The expanding landscape of innovation producers is absolutely critical for value-based care to succeed. Academic medical centers have not historically been known for patient experience, provider experience, or cost management; rather, they take pride in quality of care and provider workforce training. Community health systems, on the other hand, compete on all aspects of the quadruple aim and those that outperform through processes and tools they have created have the potential to develop commercial solutions, scale their experience, and generate additional revenue, if so inclined. Further, these solutions are often created by the organization’s own nurses, physicians, IT staff, etc. When supported in the right environment, they can pay dividends beyond the commercial revenue from the solutions themselves by creating a self-reinforcing culture of innovation. These types of organizations comprise a third type of innovation producer: those that become producers because the problem they are solving has not yet been addressed sufficiently by the market and the organization has the competency and assets to build a solution.

In summary, the role that innovation plays in healthcare is changing. I’m excited to see more health systems embracing innovation as a tactic, forcing digital health entrepreneurs to be disciplined around evidence, and showing the skeptics that healthcare isn’t all that different.

About the Author

Neil Patel is the President of Healthbox, an innovation services firm empowering healthcare organizations to build and sustain innovation initiatives that deliver results at market speed. Healthbox was the first to combine investing experience and consulting services in a way that is strategic, objective, and actionable for providers, payors, and others across the industry. Its history as an accelerator enables and informs its innovation services in ways that others can’t. This unique expertise drives innovation from the inside and out to deliver results at market speed. Leading organizations trust Healthbox with decisions on when and how to build, buy, or partner. Neil is responsible for executing the company’s vision to foster entrepreneurial collaboration through internal and external strategic initiatives.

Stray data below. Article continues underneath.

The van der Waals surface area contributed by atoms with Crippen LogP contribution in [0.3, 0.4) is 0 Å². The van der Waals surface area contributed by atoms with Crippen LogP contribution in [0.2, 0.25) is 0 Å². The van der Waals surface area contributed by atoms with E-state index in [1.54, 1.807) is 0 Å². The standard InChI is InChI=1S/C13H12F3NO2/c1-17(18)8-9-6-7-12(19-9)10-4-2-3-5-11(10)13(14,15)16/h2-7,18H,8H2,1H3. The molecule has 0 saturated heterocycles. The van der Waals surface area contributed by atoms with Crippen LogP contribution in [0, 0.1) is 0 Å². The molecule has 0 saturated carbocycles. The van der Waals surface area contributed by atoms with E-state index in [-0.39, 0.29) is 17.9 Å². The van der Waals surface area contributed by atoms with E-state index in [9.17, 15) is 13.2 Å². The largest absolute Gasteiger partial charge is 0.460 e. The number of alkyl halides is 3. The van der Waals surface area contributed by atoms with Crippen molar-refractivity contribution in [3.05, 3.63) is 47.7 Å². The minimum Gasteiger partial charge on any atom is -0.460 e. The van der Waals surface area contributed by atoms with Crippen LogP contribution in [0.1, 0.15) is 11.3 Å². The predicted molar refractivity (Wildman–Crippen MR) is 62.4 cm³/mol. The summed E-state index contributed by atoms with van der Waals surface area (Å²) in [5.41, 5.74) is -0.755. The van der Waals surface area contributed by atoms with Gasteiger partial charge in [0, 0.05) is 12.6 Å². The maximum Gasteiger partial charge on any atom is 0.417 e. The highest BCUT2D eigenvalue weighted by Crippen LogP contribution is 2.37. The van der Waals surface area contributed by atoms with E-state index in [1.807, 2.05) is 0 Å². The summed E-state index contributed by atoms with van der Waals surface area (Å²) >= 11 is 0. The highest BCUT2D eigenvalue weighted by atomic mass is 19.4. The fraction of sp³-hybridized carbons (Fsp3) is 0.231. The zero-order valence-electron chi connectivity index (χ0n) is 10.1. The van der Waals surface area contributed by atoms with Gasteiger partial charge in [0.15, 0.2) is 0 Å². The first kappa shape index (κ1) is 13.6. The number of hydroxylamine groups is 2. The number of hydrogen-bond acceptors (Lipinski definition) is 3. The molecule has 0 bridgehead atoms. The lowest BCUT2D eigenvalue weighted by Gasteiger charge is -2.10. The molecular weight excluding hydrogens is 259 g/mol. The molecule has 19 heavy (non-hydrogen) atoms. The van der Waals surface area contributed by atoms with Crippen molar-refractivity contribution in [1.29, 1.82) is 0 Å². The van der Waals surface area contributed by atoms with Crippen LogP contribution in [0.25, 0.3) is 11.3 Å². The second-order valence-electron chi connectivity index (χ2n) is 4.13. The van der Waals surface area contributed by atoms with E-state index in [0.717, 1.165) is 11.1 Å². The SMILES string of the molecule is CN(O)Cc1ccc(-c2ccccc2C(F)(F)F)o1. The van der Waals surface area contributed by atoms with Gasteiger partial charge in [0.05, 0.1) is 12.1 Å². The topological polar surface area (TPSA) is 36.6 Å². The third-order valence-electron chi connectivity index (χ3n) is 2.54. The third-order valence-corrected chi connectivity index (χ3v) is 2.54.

Prior to joining Healthbox, Neil developed long-range strategic plans for children’s hospitals, integrated delivery networks, and academic medical centers at the Chartis Group and served at Sg2 in a technology evaluation and consulting role, focusing on surgical services, operations, and enterprise strategic planning. Neil holds a BS in Biomedical Engineering from Johns Hopkins University and an MBA with concentrations in finance, healthcare, and entrepreneurship from The Kellogg School of Management.

Follow Neil on Twitter: @neiljpat